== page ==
Further, in 1920, Kasturba, alongside Gandhi’s trusted lieutenant Maganlal Gandhi, started managing Sabarmati Ashram. Known as the ‘deity of the Ashrams’, Kasturba led 37 women in the historic Salt Satyagraha of 1930. Women, guided by Gandhiji, actively participated in protests like burning foreign clothes and picketing liquor shops. Kasturba also endured imprisonments in 1932 and 1939, embodying unwavering resilience and dedication to the cause.

It was in 1942 in the wake of the Quit India Movement that she was arrested for the last time. Before going to prison, Kasturba Gandhi called upon the women in particular to whom she said: “The women of India have to prove their mettle. They should all join in this struggle irrespective of caste or creed. Truth and non-violence must be our watchwords”.

In 1944, under house arrest at the Aga Khan Palace in Pune, Kasturba Gandhi breathed her last on February 22, 1944, with Gandhiji near her. An extraordinary life woven into such simplicity, Kasturba Gandhi was the epitome of women’s empowerment. But it was Mahatma Gandhi who in her Kasturbai, recognised the natural fervour for service for the good of all.

Arun Gandhi, the fifth grandson of Mahatma Gandhi from Manilal Gandhi – who was witness to the difficult, humiliating and often dangerous times under South Africa’s apartheid – says while quoting an unknown Eastern philosopher that “Nothing can ever grow under a Banyan tree” and refers to his grandfather Mohandas Karamchand Gandhi’s stature as more “Enormous than a Banyan tree”, so much so that “His stature dwarfed everyone else. Grandmother, Kastur and my father, Manilal, were two who submerged their identities and blended themselves into his image and philosophy”.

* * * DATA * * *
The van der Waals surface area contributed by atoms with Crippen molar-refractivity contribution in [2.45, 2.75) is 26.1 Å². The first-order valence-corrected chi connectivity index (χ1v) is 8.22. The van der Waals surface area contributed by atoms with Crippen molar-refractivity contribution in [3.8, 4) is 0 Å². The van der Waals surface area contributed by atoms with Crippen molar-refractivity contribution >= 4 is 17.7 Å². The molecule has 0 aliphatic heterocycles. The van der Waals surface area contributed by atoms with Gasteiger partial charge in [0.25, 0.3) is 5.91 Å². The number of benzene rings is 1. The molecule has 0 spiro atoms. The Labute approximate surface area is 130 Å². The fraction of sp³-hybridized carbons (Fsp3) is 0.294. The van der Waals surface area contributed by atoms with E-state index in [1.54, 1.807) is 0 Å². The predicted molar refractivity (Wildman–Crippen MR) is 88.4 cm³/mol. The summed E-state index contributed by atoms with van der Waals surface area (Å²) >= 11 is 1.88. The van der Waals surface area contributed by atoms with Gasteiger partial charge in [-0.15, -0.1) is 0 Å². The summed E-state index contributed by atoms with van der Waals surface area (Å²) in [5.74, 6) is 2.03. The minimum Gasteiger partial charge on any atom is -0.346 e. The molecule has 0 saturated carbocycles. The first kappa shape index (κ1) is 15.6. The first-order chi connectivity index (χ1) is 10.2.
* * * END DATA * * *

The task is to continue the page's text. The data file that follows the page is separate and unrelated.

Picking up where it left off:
To conclude, Dr Savita Singh rightly says that “She (Kasturba) was the staff without whose support the metamorphosis of Mohandas Karamchand Gandhi into Mahatma would have remained an abortive endeavour. Hers was the silent but strong presence that helped him forge his unique, unconventional ammunition for the attainment of ‘Swaraj’ — both personal and political”.

Kasturba Gandhi was a symbol of empowerment and resilience, embodying the spirit of sacrifice and service.